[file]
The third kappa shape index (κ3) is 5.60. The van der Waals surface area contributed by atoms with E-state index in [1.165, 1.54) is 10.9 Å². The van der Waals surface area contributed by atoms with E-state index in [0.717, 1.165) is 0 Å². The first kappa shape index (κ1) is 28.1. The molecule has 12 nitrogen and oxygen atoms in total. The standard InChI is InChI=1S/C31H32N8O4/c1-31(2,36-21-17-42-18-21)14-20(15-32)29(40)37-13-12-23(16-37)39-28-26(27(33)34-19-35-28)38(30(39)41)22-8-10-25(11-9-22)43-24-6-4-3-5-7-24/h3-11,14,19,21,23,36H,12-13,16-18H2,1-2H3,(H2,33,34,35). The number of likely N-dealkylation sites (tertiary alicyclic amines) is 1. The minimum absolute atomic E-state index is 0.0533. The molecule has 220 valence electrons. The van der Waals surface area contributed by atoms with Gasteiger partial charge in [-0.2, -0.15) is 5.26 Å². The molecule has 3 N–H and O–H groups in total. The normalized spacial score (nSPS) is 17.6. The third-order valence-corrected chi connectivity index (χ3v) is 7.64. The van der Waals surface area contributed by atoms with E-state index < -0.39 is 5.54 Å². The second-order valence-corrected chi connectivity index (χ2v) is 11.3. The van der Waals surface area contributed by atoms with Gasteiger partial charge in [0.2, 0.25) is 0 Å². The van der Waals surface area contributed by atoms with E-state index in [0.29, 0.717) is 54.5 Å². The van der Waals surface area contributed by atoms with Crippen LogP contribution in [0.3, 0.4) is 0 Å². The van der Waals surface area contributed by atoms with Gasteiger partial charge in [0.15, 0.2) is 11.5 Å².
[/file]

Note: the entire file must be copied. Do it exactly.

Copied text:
The third kappa shape index (κ3) is 5.60. The van der Waals surface area contributed by atoms with E-state index in [1.165, 1.54) is 10.9 Å². The van der Waals surface area contributed by atoms with E-state index in [0.717, 1.165) is 0 Å². The first kappa shape index (κ1) is 28.1. The molecule has 12 nitrogen and oxygen atoms in total. The standard InChI is InChI=1S/C31H32N8O4/c1-31(2,36-21-17-42-18-21)14-20(15-32)29(40)37-13-12-23(16-37)39-28-26(27(33)34-19-35-28)38(30(39)41)22-8-10-25(11-9-22)43-24-6-4-3-5-7-24/h3-11,14,19,21,23,36H,12-13,16-18H2,1-2H3,(H2,33,34,35). The number of likely N-dealkylation sites (tertiary alicyclic amines) is 1. The minimum absolute atomic E-state index is 0.0533. The molecule has 220 valence electrons. The van der Waals surface area contributed by atoms with Gasteiger partial charge in [-0.2, -0.15) is 5.26 Å². The molecule has 3 N–H and O–H groups in total. The normalized spacial score (nSPS) is 17.6. The third-order valence-corrected chi connectivity index (χ3v) is 7.64. The van der Waals surface area contributed by atoms with E-state index < -0.39 is 5.54 Å². The second-order valence-corrected chi connectivity index (χ2v) is 11.3. The van der Waals surface area contributed by atoms with Gasteiger partial charge in [0.2, 0.25) is 0 Å². The van der Waals surface area contributed by atoms with E-state index in [0.29, 0.717) is 54.5 Å². The van der Waals surface area contributed by atoms with Crippen LogP contribution in [0.3, 0.4) is 0 Å². The van der Waals surface area contributed by atoms with Gasteiger partial charge in [0.15, 0.2) is 11.5 Å².